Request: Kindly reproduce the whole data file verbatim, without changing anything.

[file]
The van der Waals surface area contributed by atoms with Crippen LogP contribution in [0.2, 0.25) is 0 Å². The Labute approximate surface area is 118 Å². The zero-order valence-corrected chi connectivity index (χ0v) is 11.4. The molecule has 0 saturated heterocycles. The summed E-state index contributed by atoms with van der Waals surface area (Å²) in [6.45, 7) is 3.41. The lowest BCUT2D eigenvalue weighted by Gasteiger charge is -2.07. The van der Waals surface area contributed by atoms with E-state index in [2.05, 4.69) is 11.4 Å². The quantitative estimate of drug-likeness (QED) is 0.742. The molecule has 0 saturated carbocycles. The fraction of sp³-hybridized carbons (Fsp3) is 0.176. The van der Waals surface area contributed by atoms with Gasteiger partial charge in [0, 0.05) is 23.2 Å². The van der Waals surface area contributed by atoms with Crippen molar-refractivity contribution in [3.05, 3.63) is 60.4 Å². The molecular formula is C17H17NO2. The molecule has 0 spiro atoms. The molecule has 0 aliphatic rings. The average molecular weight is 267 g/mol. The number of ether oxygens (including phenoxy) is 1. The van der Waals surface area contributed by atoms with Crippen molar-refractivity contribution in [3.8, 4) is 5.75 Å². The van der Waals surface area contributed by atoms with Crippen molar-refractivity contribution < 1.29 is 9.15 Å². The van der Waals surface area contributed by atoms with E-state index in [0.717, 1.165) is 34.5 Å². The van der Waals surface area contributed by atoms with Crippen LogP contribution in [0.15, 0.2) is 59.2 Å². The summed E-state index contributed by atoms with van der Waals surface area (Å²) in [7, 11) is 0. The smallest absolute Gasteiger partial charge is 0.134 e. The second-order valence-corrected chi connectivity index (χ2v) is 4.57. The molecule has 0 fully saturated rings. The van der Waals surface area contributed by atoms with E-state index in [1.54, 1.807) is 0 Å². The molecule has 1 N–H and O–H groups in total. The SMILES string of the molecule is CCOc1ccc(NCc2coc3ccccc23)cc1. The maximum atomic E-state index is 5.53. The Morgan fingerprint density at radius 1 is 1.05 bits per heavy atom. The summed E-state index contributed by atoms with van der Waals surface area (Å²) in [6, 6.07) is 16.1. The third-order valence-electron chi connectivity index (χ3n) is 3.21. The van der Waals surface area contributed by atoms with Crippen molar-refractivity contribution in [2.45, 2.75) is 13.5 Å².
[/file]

The van der Waals surface area contributed by atoms with Crippen LogP contribution in [0.2, 0.25) is 0 Å². The Labute approximate surface area is 118 Å². The zero-order valence-corrected chi connectivity index (χ0v) is 11.4. The molecule has 0 saturated heterocycles. The summed E-state index contributed by atoms with van der Waals surface area (Å²) in [6.45, 7) is 3.41. The lowest BCUT2D eigenvalue weighted by Gasteiger charge is -2.07. The van der Waals surface area contributed by atoms with E-state index in [2.05, 4.69) is 11.4 Å². The quantitative estimate of drug-likeness (QED) is 0.742. The molecule has 0 saturated carbocycles. The fraction of sp³-hybridized carbons (Fsp3) is 0.176. The van der Waals surface area contributed by atoms with Gasteiger partial charge in [0, 0.05) is 23.2 Å². The van der Waals surface area contributed by atoms with Crippen molar-refractivity contribution in [3.05, 3.63) is 60.4 Å². The molecular formula is C17H17NO2. The molecule has 0 spiro atoms. The molecule has 0 aliphatic rings. The average molecular weight is 267 g/mol. The number of ether oxygens (including phenoxy) is 1. The van der Waals surface area contributed by atoms with Crippen molar-refractivity contribution in [3.8, 4) is 5.75 Å². The van der Waals surface area contributed by atoms with Crippen molar-refractivity contribution < 1.29 is 9.15 Å². The van der Waals surface area contributed by atoms with E-state index in [0.717, 1.165) is 34.5 Å². The van der Waals surface area contributed by atoms with Crippen LogP contribution in [0.15, 0.2) is 59.2 Å². The summed E-state index contributed by atoms with van der Waals surface area (Å²) in [7, 11) is 0. The smallest absolute Gasteiger partial charge is 0.134 e. The second-order valence-corrected chi connectivity index (χ2v) is 4.57. The molecule has 0 fully saturated rings. The van der Waals surface area contributed by atoms with E-state index in [1.54, 1.807) is 0 Å². The molecule has 1 N–H and O–H groups in total. The SMILES string of the molecule is CCOc1ccc(NCc2coc3ccccc23)cc1. The maximum atomic E-state index is 5.53. The Morgan fingerprint density at radius 1 is 1.05 bits per heavy atom. The summed E-state index contributed by atoms with van der Waals surface area (Å²) in [6, 6.07) is 16.1. The third-order valence-electron chi connectivity index (χ3n) is 3.21. The van der Waals surface area contributed by atoms with Crippen molar-refractivity contribution in [2.45, 2.75) is 13.5 Å².